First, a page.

Serum NfL levels, at as early as the time of diagnosis, were a strong and independent predictor of death in patients with amyotrophic lateral sclerosis, with the study results expanding on the findings of prior literature.
Eric Thouvenot, MD, PhD, of the department of neurology, Centre Hospitalier Regional Universitaire de Nimes
Eric Thouvenot, MD, PhD
According to new study results measuring serum neurofilament (sNfL) levels with a single molecule array in almost 200 patients with amyotrophic lateral sclerosis (ALS), the biomarker may hold strong and independent prognostic value for death in ALS as early as the time of diagnosis.
Led by Eric Thouvenot, MD, PhD, of the department of neurology, Centre Hospitalier Régional Universitaire de Nîmes, the work revealed that along with 6 other factors—older age, bulbar onset, higher ALS Functional Rating Scale‐Revised (ALSFRS) score, greater weight loss, lower maximal inspiratory pressure (MIP), forced vital capacity (FVC)—higher sNFL levels were statistically predictive of mortality (P <.0001).
As well, weight loss (P = .040) and site at onset, either bulbar or spinal (P = .048), were independent predictive factors of death. A decrease of 1 kg in weight resulted in a 4.9% increased risk of death. Bulbar onset increased the risk of death by 68% compared to spinal onset.
“Several candidate biomarkers have been proposed in ALS, but their clinical relevance remains uncertain. A sensitive and reliable biomarker would be useful for physicians to inform the patient as well as for better evaluating clinical trial outcomes,” Thouvenot and colleagues wrote. “Our results confirm and expand on previous studies showing that sNfL can be reliably measured in serum using the Simoa technology, even at very low concentrations.”
In addition, sNfL levels allowed for significant differentiation of those with ALS from those without, with significantly higher levels in those with disease (71.2 ±4.21 pg/mL) compared to controls (7.22 ±061 pg/mL; P <.0001). Ultimately, sNfL levels above 15 pg/mL were discriminatory of those with and without disease with a sensitivity of 94% and specificity of 100%.
The total study cohort consisted of 207 patients with ALS, of which 198 were analyzed (mean age, 65.4 years), and 21 age-matched controls (mean age, 64.5 years). Patients were followed up out to 185 months (median, 27), during which time 39.4% (n = 78) patients died.
The analysis revealed that an increase of 1 pg/mL in sNfL levels during follow-up corresponded with a 0.74% increase in the risk of death. Thouvenot and colleagues noted that using Kaplan Meier representation of survival suggested that sNfL levels ≥71.2 pg/mL came along with an increased risk of death (hazard ratio [HR], 4.7; 95% CI, 3.0—7.4; P <.0001).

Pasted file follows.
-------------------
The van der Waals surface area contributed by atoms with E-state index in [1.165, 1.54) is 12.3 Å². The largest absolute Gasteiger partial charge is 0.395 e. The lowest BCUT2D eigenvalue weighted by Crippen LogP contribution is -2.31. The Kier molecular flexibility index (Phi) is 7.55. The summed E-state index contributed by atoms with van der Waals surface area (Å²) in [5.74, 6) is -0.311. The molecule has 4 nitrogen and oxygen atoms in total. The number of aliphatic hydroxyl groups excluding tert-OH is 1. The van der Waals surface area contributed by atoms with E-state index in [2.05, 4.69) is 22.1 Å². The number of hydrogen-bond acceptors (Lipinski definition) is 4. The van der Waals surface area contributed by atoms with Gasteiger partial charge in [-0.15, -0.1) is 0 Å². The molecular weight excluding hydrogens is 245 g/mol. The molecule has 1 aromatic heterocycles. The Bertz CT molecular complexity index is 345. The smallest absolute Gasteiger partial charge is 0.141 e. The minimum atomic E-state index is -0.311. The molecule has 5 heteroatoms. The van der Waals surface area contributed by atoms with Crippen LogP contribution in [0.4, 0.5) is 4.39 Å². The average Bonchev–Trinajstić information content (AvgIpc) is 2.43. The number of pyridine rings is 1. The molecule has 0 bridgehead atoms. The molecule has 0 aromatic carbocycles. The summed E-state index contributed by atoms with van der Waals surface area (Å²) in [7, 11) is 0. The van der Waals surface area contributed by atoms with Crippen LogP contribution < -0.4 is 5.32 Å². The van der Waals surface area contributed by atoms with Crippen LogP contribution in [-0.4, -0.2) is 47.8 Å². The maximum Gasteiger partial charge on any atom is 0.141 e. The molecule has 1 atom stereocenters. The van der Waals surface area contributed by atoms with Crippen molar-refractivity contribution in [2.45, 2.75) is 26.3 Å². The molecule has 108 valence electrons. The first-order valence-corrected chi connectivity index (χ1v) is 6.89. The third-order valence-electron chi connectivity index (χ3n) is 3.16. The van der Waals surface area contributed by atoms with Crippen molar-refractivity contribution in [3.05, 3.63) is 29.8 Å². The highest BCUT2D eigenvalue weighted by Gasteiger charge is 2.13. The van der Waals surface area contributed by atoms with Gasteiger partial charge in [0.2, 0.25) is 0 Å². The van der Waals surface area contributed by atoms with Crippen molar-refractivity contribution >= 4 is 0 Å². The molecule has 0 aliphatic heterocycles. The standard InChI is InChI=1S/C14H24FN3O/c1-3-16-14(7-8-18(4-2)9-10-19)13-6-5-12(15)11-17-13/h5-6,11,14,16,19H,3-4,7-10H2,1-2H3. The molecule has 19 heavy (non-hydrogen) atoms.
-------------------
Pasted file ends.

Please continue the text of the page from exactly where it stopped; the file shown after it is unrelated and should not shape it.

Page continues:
“In line with previous works showing that a late first visit to an ALS center was associated with slower progression, we observed that the later the first visit at the referral center, the lower the sNfL levels,” the authors wrote. “Taken together, these findings indicate that sNfL is a reliable biological marker to predict ALS progression and survival as soon as the first visit in a referral center.”
Similarly, ALSFR scores lower than 42 (HR, 2.63; 95% CI, 1.69—4.01; P = .014) and an age above 66 years (HR, 1.74; 95% CI, 1.13—2.72; P = .014) were predictive of mortality. Along with those, the aforementioned bulbar onset (HR, 2.00; 95% CI, 1.19—3.33; P = .0019), weight loss greater than 2 kg at diagnosis (HR, 2.22; 95% CI, 1.42—3.48; P = .0005), FCV above 85% (HR, 2.17; 95% CI, 1.35—3.51; P = .0015), and MIP under 62 cmH20 (HR, 3.57; 95% CI, 2.16—5.89; P <.0001), were also significant predictors of death.
Subgroup analysis of 142 patients for which ALSFRS score was available during follow-up showed that sNfL levels were positively correlated with ALSFRS rate of decline (r = .571; P < 10-12).
Thouvenot and his co-authors noted that no patients had been exposed to riluzole prior to the study, but all received the treatment diagnosis confirmation. “It would be interesting to determine whether the treatment modifies sNfL levels as this drug is expected to have neuroprotective effects,” they detailed.
The group did identify some limitations to their work, most notably that the study was monocentric, and thus multicentric results would help confirm the findings. Although, they noted that the prospective collection of samples ensured good reproducibility. There was also no inclusion of comorbidity data, despite their known and negative role in ALS prognosis. As well, there was no kinetic determination of sNfL levels as the disease progressed, though literature suggests that sNfL concentrations may evolve over time, at least early on, the group explained.
“It would be interesting to further study the role of such comorbidities on NfL concentrations as the convergent studies on sNfL in ALS prognosis and diagnosis encourages us to use this measure in individual patients,” Thouvenot and company concluded.
Thouvenot E, Dematteir C, Lehmann S, et al. Serum neurofilament light chain at time of diagnosis is an independent prognostic factor of survival in amyotrophic lateral sclerosis. Eur J Neurol. Published online August 22, 2019. doi: 10.1111/ene.14063.